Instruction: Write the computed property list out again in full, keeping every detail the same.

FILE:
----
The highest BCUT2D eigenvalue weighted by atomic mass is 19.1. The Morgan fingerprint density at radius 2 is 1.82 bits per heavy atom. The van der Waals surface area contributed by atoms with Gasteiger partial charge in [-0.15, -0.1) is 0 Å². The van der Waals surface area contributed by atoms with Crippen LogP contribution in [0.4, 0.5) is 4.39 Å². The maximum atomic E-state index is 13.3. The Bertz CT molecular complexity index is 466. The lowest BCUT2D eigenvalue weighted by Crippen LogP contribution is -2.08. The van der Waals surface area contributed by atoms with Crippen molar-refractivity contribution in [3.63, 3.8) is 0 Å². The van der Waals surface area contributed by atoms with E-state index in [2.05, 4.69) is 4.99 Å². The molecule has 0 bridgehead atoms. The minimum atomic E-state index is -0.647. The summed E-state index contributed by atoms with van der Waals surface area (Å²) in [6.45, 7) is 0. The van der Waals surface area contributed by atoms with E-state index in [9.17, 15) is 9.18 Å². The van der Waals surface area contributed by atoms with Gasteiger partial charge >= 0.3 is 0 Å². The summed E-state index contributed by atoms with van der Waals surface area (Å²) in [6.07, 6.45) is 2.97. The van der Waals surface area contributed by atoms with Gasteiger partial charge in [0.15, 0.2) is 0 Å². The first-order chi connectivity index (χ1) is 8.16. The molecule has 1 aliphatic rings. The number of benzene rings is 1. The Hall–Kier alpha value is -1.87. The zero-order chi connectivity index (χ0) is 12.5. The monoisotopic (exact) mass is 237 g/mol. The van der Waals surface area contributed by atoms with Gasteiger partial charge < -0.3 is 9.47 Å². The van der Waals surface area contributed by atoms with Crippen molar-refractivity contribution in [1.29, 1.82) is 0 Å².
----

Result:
The highest BCUT2D eigenvalue weighted by atomic mass is 19.1. The Morgan fingerprint density at radius 2 is 1.82 bits per heavy atom. The van der Waals surface area contributed by atoms with Gasteiger partial charge in [-0.15, -0.1) is 0 Å². The van der Waals surface area contributed by atoms with Crippen LogP contribution in [0.4, 0.5) is 4.39 Å². The maximum atomic E-state index is 13.3. The Bertz CT molecular complexity index is 466. The lowest BCUT2D eigenvalue weighted by Crippen LogP contribution is -2.08. The van der Waals surface area contributed by atoms with Crippen molar-refractivity contribution in [3.63, 3.8) is 0 Å². The van der Waals surface area contributed by atoms with E-state index in [2.05, 4.69) is 4.99 Å². The molecule has 0 bridgehead atoms. The minimum atomic E-state index is -0.647. The summed E-state index contributed by atoms with van der Waals surface area (Å²) in [6.45, 7) is 0. The van der Waals surface area contributed by atoms with E-state index in [9.17, 15) is 9.18 Å². The van der Waals surface area contributed by atoms with Gasteiger partial charge >= 0.3 is 0 Å². The summed E-state index contributed by atoms with van der Waals surface area (Å²) in [6.07, 6.45) is 2.97. The van der Waals surface area contributed by atoms with Gasteiger partial charge in [0.15, 0.2) is 0 Å². The first-order chi connectivity index (χ1) is 8.16. The molecule has 1 aliphatic rings. The number of benzene rings is 1. The Hall–Kier alpha value is -1.87. The zero-order chi connectivity index (χ0) is 12.5. The monoisotopic (exact) mass is 237 g/mol. The van der Waals surface area contributed by atoms with Gasteiger partial charge < -0.3 is 9.47 Å². The van der Waals surface area contributed by atoms with Crippen molar-refractivity contribution in [1.29, 1.82) is 0 Å².